Most words ending in
-a
  • a dúvida
  • a água
  • a palavra
  • a terra
  • o clima
  • o dia

(likely also greek)

Feminine:
Words ending in -ez
  • a estupidez
  • a gravidez
  • a viuvez
  • a surdez
  • a vez
Feminine: 
Words ending
-dade
-ie
-tude
-gem
-ice
  • a cidade
  • a viagem
  • a garagem
  • a juventude
  • a espécie
  • a velhice
  • o índice
Feminine:
Names of towns & countries
  • A Madeira
  • A Rússia
  • A França
  • A Suiça
  • A Islândia
  • Londres
 Places specifically named after male things:

  • O Rio de Janeiro
  • O Porto

Places consisting of a male noun + adjective

  • O Reino Unido
  • Os Estados Unidos
Feminine:
Names of the Academic Arts and Science subjects
  • a medicina
  • a matemática
  • a biologia
  • a física
  • a geografia

*=Note that some of these change their endings but some – like dirigente, cientista, keep the same ending.

**= Jeremy Clarkson would love this, I’m sure

Appendix 1: Not-So-Easy E

Some teachers say that nouns ending in E are split between abstract and concrete. However, as you can see, contrary to the textbook rule, it’s mixed pretty evenly on both sides. Conclusion: the rule is bollocks, I’m afraid, and we’ll just have to learn these the hard way.

Masculine Feminine
In theory, these should all be concrete (things you can see and touch) In theory these should all be abstract (ideas, emotions)
o acidente
o ambiente
o ataque
o barrete
o breve
o clube
o combate
o continente
o controle
o corte
o costume
o crime
o debate
o dente
o destaque
o empate
o exame
o filme
o gabinete
o golpe
o horizonte
o instante
o interesse
o legume
o leite
o limite
o mestre
o monte
o nome
o nordeste
o padre
o parque
o peixe
o príncipe
o regime
o romance
o sangue
o telefone
o teste
o transporte
o vale
o volume
a análise
a arte
a árvore
a ave
a base
a carne
a chave
a classe
a corte
a crise
a estante
a face
a fase
a fome
a fonte
a frase
a frente
a gente
a gripe
a hipótese
a mãe
a metade
a morte
a noite
a parede
a parte
a pele
a ponte
a posse
a rede
a saúde
a sede
a sorte
a tarde
a torre
a vontade

(NB Corte appears in both sides because it can mean either “The court” or “The cut”, both reasonably common but having differing genders just to be bloody awkward)

Apprendix 2: Mistakes, Mis-Shapes, Misfits

When I’d counted all the words that fit the rules and the exceptions, there was a short list left over of words that met none of the rules. The majority seem to be masculine, apart from fé, lei, ordem and nuvem.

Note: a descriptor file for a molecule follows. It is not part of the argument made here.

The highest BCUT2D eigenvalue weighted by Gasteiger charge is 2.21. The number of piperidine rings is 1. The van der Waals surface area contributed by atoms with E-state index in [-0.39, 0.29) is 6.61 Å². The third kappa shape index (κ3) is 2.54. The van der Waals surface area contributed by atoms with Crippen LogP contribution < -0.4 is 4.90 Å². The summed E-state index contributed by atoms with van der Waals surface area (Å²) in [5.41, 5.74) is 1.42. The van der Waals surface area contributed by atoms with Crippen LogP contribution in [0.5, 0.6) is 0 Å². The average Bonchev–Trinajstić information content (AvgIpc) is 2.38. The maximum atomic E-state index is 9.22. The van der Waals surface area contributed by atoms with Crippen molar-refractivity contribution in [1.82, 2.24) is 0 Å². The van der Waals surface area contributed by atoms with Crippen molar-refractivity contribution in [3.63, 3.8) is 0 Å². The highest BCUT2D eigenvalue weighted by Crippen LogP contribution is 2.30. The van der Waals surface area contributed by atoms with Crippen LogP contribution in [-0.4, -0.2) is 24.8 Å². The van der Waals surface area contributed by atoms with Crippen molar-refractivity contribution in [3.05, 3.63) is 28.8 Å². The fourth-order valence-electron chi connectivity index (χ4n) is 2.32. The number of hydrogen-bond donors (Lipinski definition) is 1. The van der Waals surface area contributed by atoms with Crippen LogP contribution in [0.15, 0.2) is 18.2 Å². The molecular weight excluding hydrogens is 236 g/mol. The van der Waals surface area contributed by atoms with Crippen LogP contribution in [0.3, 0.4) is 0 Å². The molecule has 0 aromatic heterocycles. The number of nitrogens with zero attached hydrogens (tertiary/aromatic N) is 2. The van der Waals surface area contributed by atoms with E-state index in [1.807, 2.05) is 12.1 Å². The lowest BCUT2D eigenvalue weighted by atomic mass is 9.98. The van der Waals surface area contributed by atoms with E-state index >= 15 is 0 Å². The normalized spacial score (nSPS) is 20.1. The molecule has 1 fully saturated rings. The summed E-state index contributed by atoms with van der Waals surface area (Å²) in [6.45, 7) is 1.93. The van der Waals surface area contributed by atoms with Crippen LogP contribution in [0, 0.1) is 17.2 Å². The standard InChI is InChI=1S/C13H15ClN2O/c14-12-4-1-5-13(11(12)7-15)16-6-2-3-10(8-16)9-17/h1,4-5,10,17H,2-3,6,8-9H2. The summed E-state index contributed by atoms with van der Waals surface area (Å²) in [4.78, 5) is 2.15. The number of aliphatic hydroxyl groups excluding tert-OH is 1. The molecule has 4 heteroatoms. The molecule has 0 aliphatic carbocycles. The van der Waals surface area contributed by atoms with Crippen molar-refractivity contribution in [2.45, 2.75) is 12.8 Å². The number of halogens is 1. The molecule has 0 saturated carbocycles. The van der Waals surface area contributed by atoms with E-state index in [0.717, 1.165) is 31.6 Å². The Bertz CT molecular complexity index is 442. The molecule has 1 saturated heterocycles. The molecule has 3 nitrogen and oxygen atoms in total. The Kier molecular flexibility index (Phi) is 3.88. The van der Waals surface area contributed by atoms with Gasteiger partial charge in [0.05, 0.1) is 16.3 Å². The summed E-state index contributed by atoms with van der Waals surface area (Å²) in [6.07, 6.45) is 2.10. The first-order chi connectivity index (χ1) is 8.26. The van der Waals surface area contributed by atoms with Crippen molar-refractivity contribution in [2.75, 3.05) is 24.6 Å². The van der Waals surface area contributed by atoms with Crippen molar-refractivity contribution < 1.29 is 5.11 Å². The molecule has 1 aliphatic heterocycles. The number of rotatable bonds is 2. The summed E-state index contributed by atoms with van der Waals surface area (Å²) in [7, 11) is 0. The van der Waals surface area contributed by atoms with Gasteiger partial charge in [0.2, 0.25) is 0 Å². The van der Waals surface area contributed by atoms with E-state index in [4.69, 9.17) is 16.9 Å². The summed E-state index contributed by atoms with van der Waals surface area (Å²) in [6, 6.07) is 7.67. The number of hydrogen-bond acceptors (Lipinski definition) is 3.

• a fé
  • o fim
  • o gás
  • o jardim
  • a lei
  • o mês
  • a nuvem
  • a ordem
  • o país
  • o pé
  • o som
  • o tom

Appendix 3: the List of 1000 Most-used Portuguese Words

I got the list from a site called Hackingportuguese but I took out a couple of words that I saw that were Brazil-specific and a couple that looked like they were (at least in European Portuguese) only used as adjectives, and replaced them with random nouns from a Memrise deck, to bulk it up to a thousand again. I subjected the survivors to extreme torture in an excel spreadsheet in order to see how many exceptions there were, using Excel formulae to check the ending against the supposed rule. My version of the list is available as a spreadsheet here in case you want to play with it and check my work.

Posted in English

Site Changes

Fernando Pessoa as a child (public domain image from the portuguese wikipedia page
Fernando Pessoa, three of Europe’s top ten poets

I’ve been thinking about the evolution of this blog. I originally started it as a sort of homework notepad where I would re-type texts that had been corrected, as a way of helping the lessons would stick in what I call my memory, but that’s less relevant these days, and the point of the blog was getting lost, especially since I have been learning other languages like Scots Gaelic which has been a bit confusing, I think.

So from now on I’m going to make it a bit more outward-facing, try and include more reviews of Portuguese resources and when I do include whole texts written in portuguese, try and explain what’s going on a bit more. I’ll be adding more and more resource pages listing useful Portuguese learning resources on the menu on the right hand side of the page too. Obviously I’m not a teacher, not even a native speaker, I’m just a student. If you’re reading this, I guess you are too. I think we students can probably help each other find good teachers, good videos, point out each other’s mistakes and generally motivate each other to be better at our chosen language.

An Invitation

So here’s an invitation: I write a lot of stuff on here but I’m curious to know who is reading it and what they like. I’d love to hear from you. I’d love it if you dropped a note in the comment section below 👇, saying what kind of thing you’d like to see on here. Or maybe go and find something you like on another page of the site and tell me about it. Is it the sort of thing you’d like to see more of? Less of? Have I made any egregious screw-ups? Should I convert the site to a knitting blog?